Director: J R Bookwalter Starring: Matthew Jason Walsh, Barbara Katz-Norrod, Thomas Brown, Cherie Petry, Shannon Doyle. USA. 1h 10m
Jeff (Walsh) works in a dead end job, working the night shift in a gas station. The lonely young man doesn’t have any friends and no prospect at anything more lavish in his working life than mopping floors and stacking shelves, but his home life is worse. Each morning Jeff returns home to a domineering mother, a woman.. a vampire hell bent on making her son into a cold blooded killer like herself as she feasts on neighbourhood kids and beats him into submission.
Director: Kevin Gates, Michael Bartlett Starring: Kevin Gates, Michael Bartlett, Criselda Cabitac UK. 1h 28m
There’s been a big trend in making found footage movies, where the cast head out to investigate something unusual and paranormal, only to find themselves running around in the darkness screaming with terror, and if done well this chilling concept can really get under the skin of a lot of audience participants, however if done with the wrong pace and little care, then the unsettling can become uninteresting.
Director: David Amito, Michael Laicini Starring: Nicole Tompkins, Rowan Smyth. Canada. 1h 35m
I have to admit that before seeing Antrim I had no idea what the word actually meant so I did have to Google it. Turns out that it means, “A nearly closed cavity or chamber…” Well ok, How does one make a movie about a nearly closed cavity? Somehow directors, David Amito and Michael Laicini managed to turn this notion into a retro cursed movie project and argue that the film is (loosely) based on a movie by David B. Earle titled Dining Room or There is Nothing. Believe it or not if you have ever seen any of the creepy movie compilations on YouTube then you probably have seen this short but were unaware of its title, and here is the movie in all of its esoteric glory.
Director: Matt Winn Starring: Mischa Barton, Robert Knepper, Andrew Buckley. USA. 1h 24m
Quietly unassuming but a strangely profound thriller, that draws on all the good aspects of the Descent (2005) mixed with all the horrors of Storage Wars !!?
Matt Winn sets his chilling horror mystery in the basement of a complicated system within a self storage unit. With a set up that begins like an episode of Steve Wilkos show. Ella (Barton) is attempting to discover if her future husband is cheating on her. After suspecting that his lock up is holding nasty secrets, Ella entices her bestie, Molly (Atack) to help her gain access to the unit, using a lock pick and borrowed card key, which they discover will change their lives forever.
Director: Tom Gliserman Starring: David Bunce, Rob Dalton, Susan Cicarelli-Caputo, Ron Komora, .UK. 1h 29m
For a long time, a majority of Lovecraft’s cinematic works were so underground that the biggest films were fan made efforts like this, although despite it’s challenges I personally found the aesthetic approach and storytelling to be exactly what the story calls for.
Based on a short story of the same title by American Mythos writer H. P. Lovecraft, The thing on the doorstep is part of the Cthulhu universe but has heavy undertones of a PI film Noir. Originally written in August 1933, and first published in the January 1937 issue of Weird Tales. Now captured by Tom Gliserman in a fan funded effort, and commonly found quite cheaply on a number of streaming services, so there’s no excuse, give it a shot, and see if you’ll join the numerous fans who still revel in the heady atmosphere.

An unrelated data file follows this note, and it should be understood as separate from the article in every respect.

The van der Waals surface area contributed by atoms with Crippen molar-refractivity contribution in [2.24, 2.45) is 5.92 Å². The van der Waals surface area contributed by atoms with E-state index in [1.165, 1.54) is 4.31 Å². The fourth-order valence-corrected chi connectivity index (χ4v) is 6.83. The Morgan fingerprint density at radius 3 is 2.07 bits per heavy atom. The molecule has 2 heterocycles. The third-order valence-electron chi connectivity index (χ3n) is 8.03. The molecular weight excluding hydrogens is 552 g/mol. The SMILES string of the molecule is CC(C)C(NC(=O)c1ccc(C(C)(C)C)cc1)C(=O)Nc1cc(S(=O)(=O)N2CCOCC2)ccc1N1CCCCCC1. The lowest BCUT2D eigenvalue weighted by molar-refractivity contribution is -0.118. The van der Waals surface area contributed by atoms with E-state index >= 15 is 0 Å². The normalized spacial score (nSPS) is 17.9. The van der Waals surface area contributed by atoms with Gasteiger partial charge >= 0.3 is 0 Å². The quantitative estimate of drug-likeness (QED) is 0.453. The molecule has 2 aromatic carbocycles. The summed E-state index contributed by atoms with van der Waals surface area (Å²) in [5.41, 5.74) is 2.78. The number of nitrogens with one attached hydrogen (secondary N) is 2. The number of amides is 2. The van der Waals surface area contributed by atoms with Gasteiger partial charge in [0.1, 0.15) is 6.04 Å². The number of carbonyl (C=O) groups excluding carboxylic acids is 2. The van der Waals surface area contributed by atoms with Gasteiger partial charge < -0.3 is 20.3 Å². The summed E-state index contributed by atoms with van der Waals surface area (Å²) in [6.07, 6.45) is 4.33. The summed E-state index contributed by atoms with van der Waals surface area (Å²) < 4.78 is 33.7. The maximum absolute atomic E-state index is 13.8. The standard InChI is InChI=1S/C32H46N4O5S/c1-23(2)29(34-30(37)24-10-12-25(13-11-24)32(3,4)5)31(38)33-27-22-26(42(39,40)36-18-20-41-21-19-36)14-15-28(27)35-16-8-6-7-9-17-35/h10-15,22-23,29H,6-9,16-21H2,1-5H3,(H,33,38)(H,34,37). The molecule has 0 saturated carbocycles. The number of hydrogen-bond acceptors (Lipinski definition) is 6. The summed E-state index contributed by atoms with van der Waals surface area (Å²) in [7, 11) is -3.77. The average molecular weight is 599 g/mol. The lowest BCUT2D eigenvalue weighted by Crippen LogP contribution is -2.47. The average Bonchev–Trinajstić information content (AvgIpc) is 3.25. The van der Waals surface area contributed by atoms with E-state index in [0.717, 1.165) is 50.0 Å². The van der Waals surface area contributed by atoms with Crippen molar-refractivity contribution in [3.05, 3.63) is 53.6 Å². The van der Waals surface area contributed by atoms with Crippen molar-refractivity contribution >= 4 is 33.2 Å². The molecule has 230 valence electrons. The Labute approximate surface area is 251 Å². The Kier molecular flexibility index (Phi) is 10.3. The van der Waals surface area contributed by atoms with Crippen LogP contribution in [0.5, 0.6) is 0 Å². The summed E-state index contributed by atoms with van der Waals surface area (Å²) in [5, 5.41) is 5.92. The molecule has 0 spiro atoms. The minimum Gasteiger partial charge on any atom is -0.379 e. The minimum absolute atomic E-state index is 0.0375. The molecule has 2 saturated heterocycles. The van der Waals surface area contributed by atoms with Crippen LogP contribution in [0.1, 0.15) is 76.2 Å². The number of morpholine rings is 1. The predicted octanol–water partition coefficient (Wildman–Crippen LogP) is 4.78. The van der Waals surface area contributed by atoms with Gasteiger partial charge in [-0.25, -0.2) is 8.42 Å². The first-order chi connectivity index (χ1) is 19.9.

How far can one man go into different realms before he literally finds himself? Site 1 unwraps with Matthews Phillips (Page), arriving at a secret location with a set of specific rules flashing up on the screen, his attempt to take part in a curious experiment. His personal intention is to discover the whereabouts of his brother who “went in before him”. While adhering to the rules Phillips ends up performing an elaborate ritual, but what is the aim and what is he letting himself into? After entering the home he finds a recorder, which alludes to more serious instructions which allude to a break in reality and the need to adhere to certain constraints in order not to slip through the crack himself.
Director: David L Hunt Starring: Chris Cleveland, Matthew Alan, Mark Hayter, Circus-Szalewski. USA. 1h 52m
The creepy pasta scene is rarely taken too seriously in the world of horror, as most of the popular stories are usually upvoted by teenagers, the hidden genuine creepy gems usually go largely unnoticed. It’s not until a couple of 12 year olds try to ritually sacrifice their friend to Slender Man, that a few more people finally wake up to the range of stories and twisted tales that were being shared and obsessed over in forums worldwide. Continue reading Living Dark : The Story of Ted the Caver (2013)→
This creepy found footage movie is more homemade than handmade, but delivers an interesting investigation but does it bring anything new to the genre?
Opening with a Birdemic grade intro after a camera lands on the doormat of the local police station the film is put together and replayed for the officers.
A couple of Uni hopefuls, Elliott Mooney (student number 06852105) and Jake Mcintyre (student number 05437921) to be precise, are making a documentary about a terrible crime that happened near their university, back in 2006, a man was found brutally murdered, another man “disappeared” in a case known as the Ribbesford Woods Murders. Sally Edwards was sent down for the murder but over the years a local legend has sprung up about wild beast stalking the forest. With a feverish interest and tons of energy the duo rush to start filming footage for their final degree piece. Continue reading Devils Familiar (2020)→